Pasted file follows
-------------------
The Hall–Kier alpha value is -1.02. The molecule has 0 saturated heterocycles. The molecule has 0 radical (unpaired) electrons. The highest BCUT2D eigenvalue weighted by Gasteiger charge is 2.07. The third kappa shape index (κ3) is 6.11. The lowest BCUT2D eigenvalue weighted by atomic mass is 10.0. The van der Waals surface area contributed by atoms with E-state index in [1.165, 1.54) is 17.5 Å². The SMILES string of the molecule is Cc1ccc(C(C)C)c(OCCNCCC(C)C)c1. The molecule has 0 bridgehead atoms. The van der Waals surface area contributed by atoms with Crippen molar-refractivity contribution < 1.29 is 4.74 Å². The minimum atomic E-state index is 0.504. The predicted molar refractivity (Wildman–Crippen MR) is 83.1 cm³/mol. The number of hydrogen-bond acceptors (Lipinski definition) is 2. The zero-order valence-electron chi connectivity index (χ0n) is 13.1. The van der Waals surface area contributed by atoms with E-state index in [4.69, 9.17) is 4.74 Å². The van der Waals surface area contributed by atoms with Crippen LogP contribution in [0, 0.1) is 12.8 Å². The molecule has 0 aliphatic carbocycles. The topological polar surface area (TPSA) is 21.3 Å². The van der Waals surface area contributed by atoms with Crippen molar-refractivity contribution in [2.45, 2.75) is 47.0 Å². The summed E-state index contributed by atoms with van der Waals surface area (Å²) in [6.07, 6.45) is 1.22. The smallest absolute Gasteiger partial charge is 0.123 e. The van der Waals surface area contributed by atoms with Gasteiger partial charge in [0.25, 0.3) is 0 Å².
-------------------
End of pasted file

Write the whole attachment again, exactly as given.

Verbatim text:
The Hall–Kier alpha value is -1.02. The molecule has 0 saturated heterocycles. The molecule has 0 radical (unpaired) electrons. The highest BCUT2D eigenvalue weighted by Gasteiger charge is 2.07. The third kappa shape index (κ3) is 6.11. The lowest BCUT2D eigenvalue weighted by atomic mass is 10.0. The van der Waals surface area contributed by atoms with E-state index in [1.165, 1.54) is 17.5 Å². The SMILES string of the molecule is Cc1ccc(C(C)C)c(OCCNCCC(C)C)c1. The molecule has 0 bridgehead atoms. The van der Waals surface area contributed by atoms with Crippen molar-refractivity contribution < 1.29 is 4.74 Å². The minimum atomic E-state index is 0.504. The predicted molar refractivity (Wildman–Crippen MR) is 83.1 cm³/mol. The number of hydrogen-bond acceptors (Lipinski definition) is 2. The zero-order valence-electron chi connectivity index (χ0n) is 13.1. The van der Waals surface area contributed by atoms with E-state index in [4.69, 9.17) is 4.74 Å². The van der Waals surface area contributed by atoms with Crippen LogP contribution in [0, 0.1) is 12.8 Å². The molecule has 0 aliphatic carbocycles. The topological polar surface area (TPSA) is 21.3 Å². The van der Waals surface area contributed by atoms with Crippen molar-refractivity contribution in [2.45, 2.75) is 47.0 Å². The summed E-state index contributed by atoms with van der Waals surface area (Å²) in [6.07, 6.45) is 1.22. The smallest absolute Gasteiger partial charge is 0.123 e. The van der Waals surface area contributed by atoms with Gasteiger partial charge in [0.25, 0.3) is 0 Å².